Thursday, January 28, 2016

Visit Georgia's Beautiful Lighthouses

Visit These Historic Beacons

I love lighthouses and on a recent trip to the Georgia coast we went on a quest to photograph each lighthouse. I was pleasantly surprised to find several unique lighthouses near the area where we were staying. After further research, not only did I find unique lighthouses but lighthouses that had interesting historic stories. Some lighthouses survived the civil war and others were rebuilt after the war.

One unique lighthouse has a legend of the "waving girl" who greeted vessels for over 46 years. In all I was able to photograph four different Georgia lights and this lens will detail my visit to each of these lights.
photographs by Mary Beth Granger

Tybee Island

State's Oldest Lighthouse

The lighthouse at Tybee Island is Georgias oldest and tallest lighthouse.
The lighthouse is located several blocks off the northern end of Tybee Island. We drove around it several times looking for the right angle to photograph the lighthouse without getting all of the wires and other buildings in the photos. It is a stately looking black and white lighthouse that appears to be very well maintained.
The lighthouse and towers at Tybee Island have had a lot of bad luck over the years. The first tower was built off Tybee in 1733, but it soon collapsed in a storm. The second tower's life was cut short by encroaching seas and a third tower was constructed in 1773. At first these towers only helped navigation in the daylight, since they were not lit. The third tower was lit in 1790. In 1862 the Confederate forces torched the lighthouse to prevent the Union troops from using it. In 1886 a rare earthquake badly damaged the lighthouse. In 1867 the lighthouse was reconstructed using the 1773 structure as a base. It's First Order Fresnel Lens is still in use today.
The lighthouse has undergone several reconstructions during modern times making it one of the best maintained lighthouses in the United States. You can read more of the interesting history of the Tybee lighthouse in the link below under Great Links on Georgia Lighthouses.

Savannah's Old Harbor Light

Guiding Ships through Savannah River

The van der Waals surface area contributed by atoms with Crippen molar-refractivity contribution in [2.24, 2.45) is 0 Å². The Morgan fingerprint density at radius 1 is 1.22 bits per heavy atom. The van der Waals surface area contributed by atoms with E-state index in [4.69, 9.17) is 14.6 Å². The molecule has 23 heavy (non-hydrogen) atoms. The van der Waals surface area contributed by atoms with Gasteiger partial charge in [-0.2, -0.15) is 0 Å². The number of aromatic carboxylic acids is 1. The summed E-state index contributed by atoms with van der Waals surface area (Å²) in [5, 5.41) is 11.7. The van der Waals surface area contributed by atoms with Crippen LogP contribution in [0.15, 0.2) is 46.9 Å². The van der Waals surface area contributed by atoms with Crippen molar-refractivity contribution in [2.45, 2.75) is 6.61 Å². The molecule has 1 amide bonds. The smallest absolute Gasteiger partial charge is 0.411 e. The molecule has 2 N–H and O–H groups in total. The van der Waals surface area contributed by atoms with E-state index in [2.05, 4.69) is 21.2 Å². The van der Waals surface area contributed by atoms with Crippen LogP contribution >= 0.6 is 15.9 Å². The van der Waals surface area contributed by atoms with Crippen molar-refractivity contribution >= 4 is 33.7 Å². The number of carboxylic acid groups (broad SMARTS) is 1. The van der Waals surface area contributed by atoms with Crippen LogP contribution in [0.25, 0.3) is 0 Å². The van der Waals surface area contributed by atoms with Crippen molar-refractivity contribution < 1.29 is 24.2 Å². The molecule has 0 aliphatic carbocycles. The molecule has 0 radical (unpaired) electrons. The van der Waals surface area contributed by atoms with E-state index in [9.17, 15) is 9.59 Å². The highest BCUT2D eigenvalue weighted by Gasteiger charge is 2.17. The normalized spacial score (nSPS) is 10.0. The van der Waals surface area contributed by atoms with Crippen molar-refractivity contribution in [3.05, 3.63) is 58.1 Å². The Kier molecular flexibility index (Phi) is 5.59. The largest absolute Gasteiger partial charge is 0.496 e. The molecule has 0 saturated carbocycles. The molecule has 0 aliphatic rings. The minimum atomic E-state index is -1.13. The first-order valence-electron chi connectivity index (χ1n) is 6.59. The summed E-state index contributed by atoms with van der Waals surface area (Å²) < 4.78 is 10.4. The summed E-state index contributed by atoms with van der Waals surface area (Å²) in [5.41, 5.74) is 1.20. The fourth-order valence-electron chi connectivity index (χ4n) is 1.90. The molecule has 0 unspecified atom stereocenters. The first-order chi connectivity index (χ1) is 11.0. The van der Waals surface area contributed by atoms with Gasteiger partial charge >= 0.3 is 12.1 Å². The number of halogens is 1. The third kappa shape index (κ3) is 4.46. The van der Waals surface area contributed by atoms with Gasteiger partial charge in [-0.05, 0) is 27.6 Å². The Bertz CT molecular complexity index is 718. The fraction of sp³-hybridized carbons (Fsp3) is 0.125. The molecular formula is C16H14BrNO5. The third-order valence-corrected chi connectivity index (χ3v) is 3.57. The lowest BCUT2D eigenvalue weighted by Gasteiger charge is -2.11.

I had read about a light in Savannah harbor that appeared to be more of a giant streetlight than a lighthouse, so I was anxious to see it.
We were driving in downtown Savannah and I was describing the light to my husband while we were at a stoplight. I remembered it was on Bay street and just then I looked up and saw what I thought might be the light. My husband wasn't so sure, but he pulled into the park where it stood and sure enough it was the historic Savannah harbor light.
It is a beacon light that was erected in 1858 to aid in navigation on the Savannah river. It stands 77 feet above the river level and was illuminated by gas. It is a dark green metal and does look like an old fashioned street lamp. I was able to get several photographs of the light. The setting was perfect with the moss hanging off the trees. It seems to fit so well with the character of Savannah.

Cockspur Island

Waving Girl Legend

The lighthouse at Cockspur Island marks the entrance to the south channel of the Savannah River. Cockspur Island is just off the coast from Fort Pulaski and can be seen on the drive between Savannah, GA and Tybee Island.
I could see the lighthouse from the bridge but was uncertain how I would get a good photograph. After some searching we found a small road that led back to an area where I could put on my telephoto lens and capture some great shots of this historic lighthouse.
The first lighthouse was built at Cockspur in 1736 and the current light was built in 1857. Although the lighthouse was right in the midst of a civil war battle it was able to survive the war. Lighthouse Friends details the history of the lighthouse and information on the lighthouse keepers over the years.
One interesting legend of the lighthouse is called the "waving girl". In the legend the lighthouse keepers sister greeted vessels passing the lighthouse with a wave of her handkerchief during the day and by waving the lantern at night.

St Simons Island

The light at St Simons island is 104 feet tall and has a brick keepers house in front of the lighthouse. It is a working lighthouse that along with the keepers house (now a museum) is open to the public. The tower has 129 interior steps. The lighthouse has an interesting history. One lightkeeper was murdered on the grounds when he had an disagreement with his assistant. Another lightkeeper and his wife kept hearing unexplained footsteps in the tower, which sent their dog Jinx into a frenzy. To this day people still talk of hearing strange footsteps in the tower. Read more about the history in the link from lighthousefriend.com in the section Great Links on Georgia Lighthouses.
I enjoyed our visit to St Simons island. It is a nice beach town with a street of tourist and artsy shops. A great place to visit and spend an afternoon!